As the discussion on climate change heats up, I find myself defaulting to facts that may surprise you.
Climate change is not a new phenomenon. The definition is basically changes in wind patterns, temperature and precipitation that stretches over several decades. With that definition in mind, climate change has been an ongoing challenge for farmers and society throughout history.
Today’s advocates for radical change are quick to point to slight emitters such as cattle and cars. While it is true that all we do in this modern age of using fossil fuel will contribute to weather disruption, there is little discussion on natural or massive events that changed climate and history. This does not always mean that the world gets hot — it also could be cold.
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In this 21st century there have been 87 volcano eruptions. It is well documented that volcanoes are huge disruptors of climate over a long period of time and generally have a cooling effect as millions of tons of ash and gases, especially sulphur dioxide, block or scatter the rays of the sun.
Interestingly, the eruption also releases tons of greenhouse gases and increases the amount of carbon dioxide in the atmosphere. When this happens there are historical events of climate drought through cold or lack of rain tied to the volcanic activity. Other major events tied to volcanic activity include earthquakes and tsunamis — both of which have altering weather effects.
The retraction of ice is a fact and a serious consequence to polar ecology and to the air. The melting releases gases, particularly methane, into the atmosphere and is a major contributor of greenhouse gases. While the melt may open a shallow Arctic passage, the outcome is complicated by the traffic on the sea.
A large cargo ship at normal speed will burn between 150 tons to 350 tons of fuel per day with 52,000 cargo ships engaged globally each day. Yet commercial consumption is dwarfed by military fossil fuel use.
Eight active wars in the 21st century have contributed to climate change. Drought and famine are often followed by wartime activity as the environment is altered.
Excessive herbicide use by troops to clear areas, chemical warfare and the loss of life (both in terms of human life as well as those ecological residents such as fish, birds and mammals) all contribute to a release of gases and chemicals. War also creates gaps in nature. Once an area is radiated or even heated to extreme, it may not recover and life forms on that space are forever terminated or displaced.
Mining for munitions and munitions disposal are rarely discussed nor is resource mining for things of increased demand such as lithium (needed for batteries). Mining accounts for over 45 per cent of the world’s GDP. Mining and forestry (which employ more than 55 million people) are not facing the same pressure as agriculture because of the economic power they hold and the military investment in many areas to defend those activities. Rolling commercial deforestation which largely occurs in Europe (31 per cent), North America (28 per cent) and Asia (24 per cent) into agricultural activity, such as portrayed in Brazil, is inaccurate.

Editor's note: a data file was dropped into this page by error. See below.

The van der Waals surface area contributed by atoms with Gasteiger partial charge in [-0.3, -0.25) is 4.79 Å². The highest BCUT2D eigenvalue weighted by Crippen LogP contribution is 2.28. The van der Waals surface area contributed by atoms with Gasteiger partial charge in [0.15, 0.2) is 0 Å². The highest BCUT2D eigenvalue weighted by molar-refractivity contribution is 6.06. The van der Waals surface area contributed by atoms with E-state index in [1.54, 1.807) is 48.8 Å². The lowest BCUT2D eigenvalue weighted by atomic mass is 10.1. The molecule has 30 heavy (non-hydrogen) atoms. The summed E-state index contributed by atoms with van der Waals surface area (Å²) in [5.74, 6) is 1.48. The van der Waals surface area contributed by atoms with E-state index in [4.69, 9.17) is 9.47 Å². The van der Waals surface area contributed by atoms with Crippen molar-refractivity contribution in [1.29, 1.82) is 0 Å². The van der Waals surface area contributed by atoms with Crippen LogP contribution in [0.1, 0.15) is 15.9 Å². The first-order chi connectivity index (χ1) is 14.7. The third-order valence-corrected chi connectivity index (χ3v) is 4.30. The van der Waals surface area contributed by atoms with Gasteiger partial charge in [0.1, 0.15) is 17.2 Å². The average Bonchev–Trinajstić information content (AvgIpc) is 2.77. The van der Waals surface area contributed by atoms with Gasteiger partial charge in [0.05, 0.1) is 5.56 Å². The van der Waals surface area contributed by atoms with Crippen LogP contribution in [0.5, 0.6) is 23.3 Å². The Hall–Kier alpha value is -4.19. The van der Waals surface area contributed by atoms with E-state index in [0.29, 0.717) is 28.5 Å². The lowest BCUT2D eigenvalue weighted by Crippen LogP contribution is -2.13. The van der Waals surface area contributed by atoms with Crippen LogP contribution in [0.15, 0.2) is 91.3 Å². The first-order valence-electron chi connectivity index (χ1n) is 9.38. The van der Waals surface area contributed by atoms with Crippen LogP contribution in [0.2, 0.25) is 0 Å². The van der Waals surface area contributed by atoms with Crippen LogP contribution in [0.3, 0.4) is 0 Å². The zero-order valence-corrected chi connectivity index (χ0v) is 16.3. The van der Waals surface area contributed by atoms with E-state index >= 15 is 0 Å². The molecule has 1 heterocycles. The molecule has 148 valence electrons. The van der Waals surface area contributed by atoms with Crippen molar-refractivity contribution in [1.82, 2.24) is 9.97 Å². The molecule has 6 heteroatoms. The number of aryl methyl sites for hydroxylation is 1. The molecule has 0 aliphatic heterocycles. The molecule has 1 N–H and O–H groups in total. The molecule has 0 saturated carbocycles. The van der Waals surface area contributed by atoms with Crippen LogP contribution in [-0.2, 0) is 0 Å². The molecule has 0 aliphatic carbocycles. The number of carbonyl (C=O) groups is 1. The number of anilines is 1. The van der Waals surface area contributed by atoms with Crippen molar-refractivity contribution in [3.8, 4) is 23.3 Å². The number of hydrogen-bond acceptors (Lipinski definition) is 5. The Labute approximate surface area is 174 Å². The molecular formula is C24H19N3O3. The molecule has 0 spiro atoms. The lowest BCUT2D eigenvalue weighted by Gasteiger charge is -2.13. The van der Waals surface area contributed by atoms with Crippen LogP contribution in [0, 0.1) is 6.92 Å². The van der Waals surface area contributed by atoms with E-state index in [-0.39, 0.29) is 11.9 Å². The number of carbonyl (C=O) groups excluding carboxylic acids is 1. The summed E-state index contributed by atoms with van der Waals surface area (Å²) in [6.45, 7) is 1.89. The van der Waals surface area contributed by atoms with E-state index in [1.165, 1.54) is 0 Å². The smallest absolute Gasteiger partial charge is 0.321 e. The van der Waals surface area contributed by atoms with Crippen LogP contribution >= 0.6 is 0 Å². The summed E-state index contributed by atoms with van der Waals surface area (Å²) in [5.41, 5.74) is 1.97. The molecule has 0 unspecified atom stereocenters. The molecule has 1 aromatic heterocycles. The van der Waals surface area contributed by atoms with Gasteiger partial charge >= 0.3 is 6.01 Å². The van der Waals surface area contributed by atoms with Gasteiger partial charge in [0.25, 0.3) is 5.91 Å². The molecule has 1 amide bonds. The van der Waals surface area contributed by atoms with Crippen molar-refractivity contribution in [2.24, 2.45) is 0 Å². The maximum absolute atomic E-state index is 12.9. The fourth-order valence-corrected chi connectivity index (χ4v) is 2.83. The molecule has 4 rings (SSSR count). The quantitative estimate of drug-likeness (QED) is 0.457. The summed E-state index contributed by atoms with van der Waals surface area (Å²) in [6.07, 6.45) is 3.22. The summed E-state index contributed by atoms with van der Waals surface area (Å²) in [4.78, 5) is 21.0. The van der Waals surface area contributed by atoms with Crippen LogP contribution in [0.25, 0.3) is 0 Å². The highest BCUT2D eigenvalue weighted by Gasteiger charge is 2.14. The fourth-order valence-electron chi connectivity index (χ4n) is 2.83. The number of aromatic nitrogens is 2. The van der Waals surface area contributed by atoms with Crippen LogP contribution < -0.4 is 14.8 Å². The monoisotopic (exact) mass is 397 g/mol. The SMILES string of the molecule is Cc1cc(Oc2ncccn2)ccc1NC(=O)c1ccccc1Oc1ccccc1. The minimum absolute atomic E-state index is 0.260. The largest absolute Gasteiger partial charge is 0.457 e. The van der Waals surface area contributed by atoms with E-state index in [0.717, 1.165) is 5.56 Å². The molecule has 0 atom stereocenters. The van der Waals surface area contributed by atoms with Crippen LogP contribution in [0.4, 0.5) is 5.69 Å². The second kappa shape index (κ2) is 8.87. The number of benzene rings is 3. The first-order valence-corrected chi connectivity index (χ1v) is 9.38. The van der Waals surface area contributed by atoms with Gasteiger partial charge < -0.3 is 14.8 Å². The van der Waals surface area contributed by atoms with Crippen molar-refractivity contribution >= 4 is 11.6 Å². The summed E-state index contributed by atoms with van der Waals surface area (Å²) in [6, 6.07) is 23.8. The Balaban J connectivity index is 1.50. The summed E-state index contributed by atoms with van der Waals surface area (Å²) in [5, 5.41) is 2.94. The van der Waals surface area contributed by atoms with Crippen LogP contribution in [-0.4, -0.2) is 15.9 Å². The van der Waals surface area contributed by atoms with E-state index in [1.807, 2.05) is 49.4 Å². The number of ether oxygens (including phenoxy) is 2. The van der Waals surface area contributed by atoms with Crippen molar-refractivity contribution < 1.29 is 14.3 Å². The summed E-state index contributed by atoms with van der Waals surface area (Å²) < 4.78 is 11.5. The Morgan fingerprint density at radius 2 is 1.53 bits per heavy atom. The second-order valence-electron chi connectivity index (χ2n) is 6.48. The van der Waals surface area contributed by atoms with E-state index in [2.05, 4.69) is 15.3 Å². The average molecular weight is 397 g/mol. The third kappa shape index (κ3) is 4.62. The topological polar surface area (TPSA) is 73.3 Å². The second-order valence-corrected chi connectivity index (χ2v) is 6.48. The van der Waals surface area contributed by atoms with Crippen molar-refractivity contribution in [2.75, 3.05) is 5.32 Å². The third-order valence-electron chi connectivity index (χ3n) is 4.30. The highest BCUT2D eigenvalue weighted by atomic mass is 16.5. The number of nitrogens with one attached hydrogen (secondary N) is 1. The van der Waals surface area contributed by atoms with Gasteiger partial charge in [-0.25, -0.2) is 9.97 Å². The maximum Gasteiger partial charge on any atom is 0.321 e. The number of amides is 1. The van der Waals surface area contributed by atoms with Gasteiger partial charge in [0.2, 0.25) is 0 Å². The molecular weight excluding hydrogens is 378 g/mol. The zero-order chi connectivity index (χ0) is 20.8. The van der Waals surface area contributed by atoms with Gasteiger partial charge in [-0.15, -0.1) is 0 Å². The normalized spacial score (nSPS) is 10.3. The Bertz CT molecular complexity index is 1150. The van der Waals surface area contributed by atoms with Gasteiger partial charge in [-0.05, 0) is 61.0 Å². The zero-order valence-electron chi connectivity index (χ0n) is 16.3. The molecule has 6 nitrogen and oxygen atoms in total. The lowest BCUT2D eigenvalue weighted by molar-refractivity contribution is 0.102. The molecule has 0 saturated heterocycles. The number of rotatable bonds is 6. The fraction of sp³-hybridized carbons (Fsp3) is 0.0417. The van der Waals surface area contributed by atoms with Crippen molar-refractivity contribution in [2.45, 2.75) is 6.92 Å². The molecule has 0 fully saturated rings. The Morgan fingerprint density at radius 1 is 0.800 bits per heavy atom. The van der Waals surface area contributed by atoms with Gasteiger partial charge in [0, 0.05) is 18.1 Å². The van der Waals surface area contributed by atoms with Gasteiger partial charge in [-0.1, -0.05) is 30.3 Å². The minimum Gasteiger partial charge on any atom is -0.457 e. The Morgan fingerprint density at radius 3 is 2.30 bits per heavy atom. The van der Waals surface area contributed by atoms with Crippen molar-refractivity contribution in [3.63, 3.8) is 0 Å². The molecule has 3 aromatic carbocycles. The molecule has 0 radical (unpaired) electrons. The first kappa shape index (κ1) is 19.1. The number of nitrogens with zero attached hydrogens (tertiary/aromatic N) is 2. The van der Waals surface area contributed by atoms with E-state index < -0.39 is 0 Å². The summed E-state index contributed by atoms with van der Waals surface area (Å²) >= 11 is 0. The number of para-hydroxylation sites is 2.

Space games and the busy load of traffic in our atmosphere are often out of sight and out of mind. More than 4,800 satellites orbit in space and just as many are floating as debris. Each time there is a space rocket launch, 11 million pounds of fuel are burned per second. One second is estimated to burn two million times more fuel than man will ever use in the family car and, I would suggest, an unmeasurable amount more than a herd or flock could ever release.
The testing of nuclear weapons for warfare is common practice. Of the more than 2,000 nuclear tests recorded over time, approximately 10 per cent were in the air (atmospheric) and both above and below ground release radioactive material. Temperature anomalies after nuclear activity are well documented.
My point is: We are not addressing the root of the problem, which is that the release of carbon dioxide is increasing in tandem with mining, war, volcanic activity, commercial deforestation, munitions manufacturing and testing, space travel, the burning of fossil fuels for military, and travel by land, air and sea. And largely through mining and forestry, the plants we need are being destroyed. There is a gross misunderstanding of the role of plants, food plants, ocean plants, grasses and trees in addressing carbon sequestration.
There is little evidence that agriculture is a major culprit. That does not, however, release agriculture of its responsibilities to be diligent at every juncture to reduce its environmental footprint.
The industry has the opportunity to lead on climate action and to drive significant change. Let us fund, promote and engage agriculture as the transformative, regenerative and restorative solution in times of climate change, because it is — at land and at sea, in times of peace and in conflict — and for all.